Parking tickets can make a serious dent in your finances. Most parking tickets in New York City cost more than $100. San Francisco also has some steep fines. The city fines drivers $866 for incorrectly parking in a blue zone and $288 for parking in a bus zone. In Chicago, you’ll pay $200 for incorrectly parking in a zone for motorists with disabilities and $150 for parking in a bus zone. Those tickets can really add up, but are the fines the only thing you have to worry about? We investigate how parking tickets can impact your insurance.
Will a Parking Ticket Increase Your Car Insurance Premium?
As long as you pay the fine on time, your parking ticket won’t increase your premium, as it’s a non-moving violation. Non-moving violations aren’t attached to your driver’s license or reported to the DMV or your insurance carrier. That means your insurer will never know about your parking mishap if you pay up on time. Even if you tell your insurer, it won’t raise your premium, as parking infringements don’t increase your chance of having an accident or filing a claim.
How Will Unpaid Parking Tickets Impact My Insurance?
If you don’t pay your parking ticket, it could impact your insurance in the following ways:
It Could Impact Your Credit Score
If you don’t pay your parking ticket, the municipality may escalate the matter and send it to a collections agency. Any debt sent to collections impacts your credit-based insurance score. The more parking tickets you leave unpaid, the greater the impact on your score. Some insurance carriers use this score to calculate the cost of your car insurance premium. If your insurer is one of them, your unpaid parking ticket could end up costing you in the long run.
However, not all insurers consider credit-based insurance scores in their calculations. In some states, including California, Michigan, Massachusetts, and Hawaii, insurance providers can’t legally calculate premiums based on credit scores. In these states, your parking ticket would have no bearing on your insurance premium, whether it’s paid or not.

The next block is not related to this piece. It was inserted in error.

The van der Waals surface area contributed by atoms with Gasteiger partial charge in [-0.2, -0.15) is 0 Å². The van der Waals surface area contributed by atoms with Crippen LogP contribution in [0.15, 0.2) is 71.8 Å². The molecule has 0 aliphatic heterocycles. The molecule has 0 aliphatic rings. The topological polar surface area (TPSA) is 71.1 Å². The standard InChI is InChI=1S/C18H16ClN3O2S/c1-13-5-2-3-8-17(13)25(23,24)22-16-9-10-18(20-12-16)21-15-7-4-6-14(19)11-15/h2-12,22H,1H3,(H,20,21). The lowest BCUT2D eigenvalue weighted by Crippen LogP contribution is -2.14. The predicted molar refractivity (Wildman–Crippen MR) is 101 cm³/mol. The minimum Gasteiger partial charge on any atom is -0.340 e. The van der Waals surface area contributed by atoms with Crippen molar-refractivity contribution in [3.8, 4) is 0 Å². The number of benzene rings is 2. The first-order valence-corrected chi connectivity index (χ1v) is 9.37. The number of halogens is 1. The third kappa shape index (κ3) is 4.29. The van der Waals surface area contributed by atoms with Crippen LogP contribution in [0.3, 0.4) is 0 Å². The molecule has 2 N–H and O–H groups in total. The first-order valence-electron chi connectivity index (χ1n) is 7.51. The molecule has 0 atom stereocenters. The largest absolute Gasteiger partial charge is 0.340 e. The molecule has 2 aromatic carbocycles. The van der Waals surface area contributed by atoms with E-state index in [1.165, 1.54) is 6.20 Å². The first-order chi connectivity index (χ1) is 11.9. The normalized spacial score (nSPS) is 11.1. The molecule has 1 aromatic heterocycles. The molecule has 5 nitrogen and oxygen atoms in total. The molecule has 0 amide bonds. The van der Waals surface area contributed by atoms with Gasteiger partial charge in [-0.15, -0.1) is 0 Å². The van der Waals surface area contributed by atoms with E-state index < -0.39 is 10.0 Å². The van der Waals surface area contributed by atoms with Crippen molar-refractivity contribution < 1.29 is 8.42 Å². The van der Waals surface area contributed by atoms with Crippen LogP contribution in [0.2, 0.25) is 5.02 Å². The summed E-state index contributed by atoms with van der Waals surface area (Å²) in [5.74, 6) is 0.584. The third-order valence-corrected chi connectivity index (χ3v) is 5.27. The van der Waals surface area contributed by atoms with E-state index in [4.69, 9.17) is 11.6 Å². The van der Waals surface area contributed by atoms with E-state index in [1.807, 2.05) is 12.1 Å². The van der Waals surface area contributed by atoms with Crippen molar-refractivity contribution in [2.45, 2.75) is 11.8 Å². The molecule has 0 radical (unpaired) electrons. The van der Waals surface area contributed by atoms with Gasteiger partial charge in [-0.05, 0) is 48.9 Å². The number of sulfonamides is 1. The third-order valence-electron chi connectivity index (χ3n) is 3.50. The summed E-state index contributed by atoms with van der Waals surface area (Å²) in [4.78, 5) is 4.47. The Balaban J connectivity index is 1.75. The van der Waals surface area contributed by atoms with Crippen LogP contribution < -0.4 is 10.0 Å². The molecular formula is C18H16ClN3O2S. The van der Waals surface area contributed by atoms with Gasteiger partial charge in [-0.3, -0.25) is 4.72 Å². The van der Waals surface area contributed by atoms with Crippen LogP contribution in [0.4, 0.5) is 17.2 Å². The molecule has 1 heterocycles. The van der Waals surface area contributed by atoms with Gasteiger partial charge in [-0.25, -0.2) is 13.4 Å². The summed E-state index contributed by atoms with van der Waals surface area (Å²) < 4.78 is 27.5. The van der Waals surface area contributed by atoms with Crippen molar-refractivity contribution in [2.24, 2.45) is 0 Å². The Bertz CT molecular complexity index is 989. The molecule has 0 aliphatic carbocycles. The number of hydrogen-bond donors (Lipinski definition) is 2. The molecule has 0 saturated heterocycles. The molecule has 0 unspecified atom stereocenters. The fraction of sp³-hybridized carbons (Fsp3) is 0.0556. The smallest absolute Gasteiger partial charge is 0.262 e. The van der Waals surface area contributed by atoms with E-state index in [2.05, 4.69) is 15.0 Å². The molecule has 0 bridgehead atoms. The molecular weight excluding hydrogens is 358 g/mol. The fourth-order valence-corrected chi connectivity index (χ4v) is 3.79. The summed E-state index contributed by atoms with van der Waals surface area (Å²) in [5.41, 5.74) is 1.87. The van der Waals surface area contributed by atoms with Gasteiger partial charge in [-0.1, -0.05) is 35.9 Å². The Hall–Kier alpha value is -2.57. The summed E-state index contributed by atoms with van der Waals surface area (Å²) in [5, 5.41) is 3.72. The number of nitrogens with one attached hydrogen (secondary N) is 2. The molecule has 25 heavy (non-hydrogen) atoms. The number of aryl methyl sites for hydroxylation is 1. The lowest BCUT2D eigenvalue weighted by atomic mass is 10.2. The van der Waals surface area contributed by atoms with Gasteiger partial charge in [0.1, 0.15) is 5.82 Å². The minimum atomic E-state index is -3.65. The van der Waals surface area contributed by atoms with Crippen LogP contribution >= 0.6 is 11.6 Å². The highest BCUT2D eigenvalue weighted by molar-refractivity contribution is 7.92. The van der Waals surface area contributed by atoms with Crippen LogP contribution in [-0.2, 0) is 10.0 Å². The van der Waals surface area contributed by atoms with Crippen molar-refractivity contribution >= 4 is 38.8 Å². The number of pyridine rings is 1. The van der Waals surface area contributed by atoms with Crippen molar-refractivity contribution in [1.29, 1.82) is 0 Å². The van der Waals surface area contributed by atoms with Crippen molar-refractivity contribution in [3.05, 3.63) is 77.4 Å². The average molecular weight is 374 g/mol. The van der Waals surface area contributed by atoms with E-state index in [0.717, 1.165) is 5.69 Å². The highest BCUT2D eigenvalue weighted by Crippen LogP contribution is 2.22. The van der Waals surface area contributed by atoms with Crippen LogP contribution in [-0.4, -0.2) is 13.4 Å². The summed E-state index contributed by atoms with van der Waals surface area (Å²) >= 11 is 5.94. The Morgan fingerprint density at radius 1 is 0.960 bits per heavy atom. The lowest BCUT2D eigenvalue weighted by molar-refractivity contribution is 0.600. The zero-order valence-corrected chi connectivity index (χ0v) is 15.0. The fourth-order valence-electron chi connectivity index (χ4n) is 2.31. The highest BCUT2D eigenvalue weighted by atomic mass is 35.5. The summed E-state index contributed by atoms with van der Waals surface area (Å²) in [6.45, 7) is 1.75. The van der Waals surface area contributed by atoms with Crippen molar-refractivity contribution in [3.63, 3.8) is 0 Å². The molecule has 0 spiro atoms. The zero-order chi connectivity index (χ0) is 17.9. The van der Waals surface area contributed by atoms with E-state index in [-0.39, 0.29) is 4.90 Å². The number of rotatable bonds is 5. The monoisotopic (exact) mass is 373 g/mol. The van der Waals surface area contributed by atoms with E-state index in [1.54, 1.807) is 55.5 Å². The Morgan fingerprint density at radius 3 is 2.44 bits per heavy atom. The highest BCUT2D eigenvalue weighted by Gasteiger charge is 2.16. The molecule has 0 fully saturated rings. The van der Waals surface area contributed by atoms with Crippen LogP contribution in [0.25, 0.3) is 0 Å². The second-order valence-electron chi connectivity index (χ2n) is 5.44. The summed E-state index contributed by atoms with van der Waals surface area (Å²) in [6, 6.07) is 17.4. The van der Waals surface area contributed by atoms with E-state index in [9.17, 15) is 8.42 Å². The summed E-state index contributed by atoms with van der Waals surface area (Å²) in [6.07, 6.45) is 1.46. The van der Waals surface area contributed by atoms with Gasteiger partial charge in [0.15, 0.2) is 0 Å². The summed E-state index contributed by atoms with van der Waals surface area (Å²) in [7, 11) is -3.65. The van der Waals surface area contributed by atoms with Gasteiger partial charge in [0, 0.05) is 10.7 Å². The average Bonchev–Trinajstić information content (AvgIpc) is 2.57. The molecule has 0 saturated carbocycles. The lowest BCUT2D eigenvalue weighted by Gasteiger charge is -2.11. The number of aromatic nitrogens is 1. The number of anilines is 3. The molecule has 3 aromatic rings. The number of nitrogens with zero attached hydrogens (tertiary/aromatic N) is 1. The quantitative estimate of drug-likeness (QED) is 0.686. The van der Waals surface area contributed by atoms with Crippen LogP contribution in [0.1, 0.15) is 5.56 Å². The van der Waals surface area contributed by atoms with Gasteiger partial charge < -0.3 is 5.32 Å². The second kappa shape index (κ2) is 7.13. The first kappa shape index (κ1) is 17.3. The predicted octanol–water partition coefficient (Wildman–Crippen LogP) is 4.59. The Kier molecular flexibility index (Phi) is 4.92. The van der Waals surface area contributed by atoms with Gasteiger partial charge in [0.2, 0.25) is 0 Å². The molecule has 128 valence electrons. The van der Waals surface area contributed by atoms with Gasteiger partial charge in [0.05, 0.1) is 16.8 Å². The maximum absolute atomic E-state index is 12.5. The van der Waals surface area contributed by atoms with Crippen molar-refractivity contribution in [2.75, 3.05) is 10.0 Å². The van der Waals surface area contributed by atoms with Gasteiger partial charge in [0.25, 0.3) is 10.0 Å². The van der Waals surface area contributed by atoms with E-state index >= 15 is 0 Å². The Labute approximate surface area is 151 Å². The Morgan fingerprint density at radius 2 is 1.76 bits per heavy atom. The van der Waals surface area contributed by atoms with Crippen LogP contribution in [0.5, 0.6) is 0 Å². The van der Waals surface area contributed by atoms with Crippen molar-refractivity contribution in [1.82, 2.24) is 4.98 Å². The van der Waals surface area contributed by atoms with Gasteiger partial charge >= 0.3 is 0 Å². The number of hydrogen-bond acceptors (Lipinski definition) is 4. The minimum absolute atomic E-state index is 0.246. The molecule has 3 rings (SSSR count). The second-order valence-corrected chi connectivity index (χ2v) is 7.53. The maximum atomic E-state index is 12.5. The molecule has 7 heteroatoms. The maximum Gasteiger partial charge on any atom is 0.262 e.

It Could Void Your Registration
Some states cancel the car registration of people with unpaid fines. As you cannot legally drive a car that’s unregistered, you could also face more potential problems if you get behind the wheel of your vehicle. Driving an unregistered car is a moving violation, and that can impact your insurance premium. In addition to issuing a fine, the state may also impound your car and arrest you. That could make your decision to drive a pretty costly one!
Your Driver’s License Could Get Suspended
If you don’t pay your parking ticket, some states may suspend your driver’s license. This can have serious repercussions for your insurance if you need to file an SR-22 document to restore your license. If you need an SR-22 in your state, you’ll need to pay the much higher SR-22 insurance rates for around three years. SR-22 insurance is for high-risk drivers. Insurance carriers charge more for SR-22 insurance, as people who hold these policies are at a much higher risk of making claims.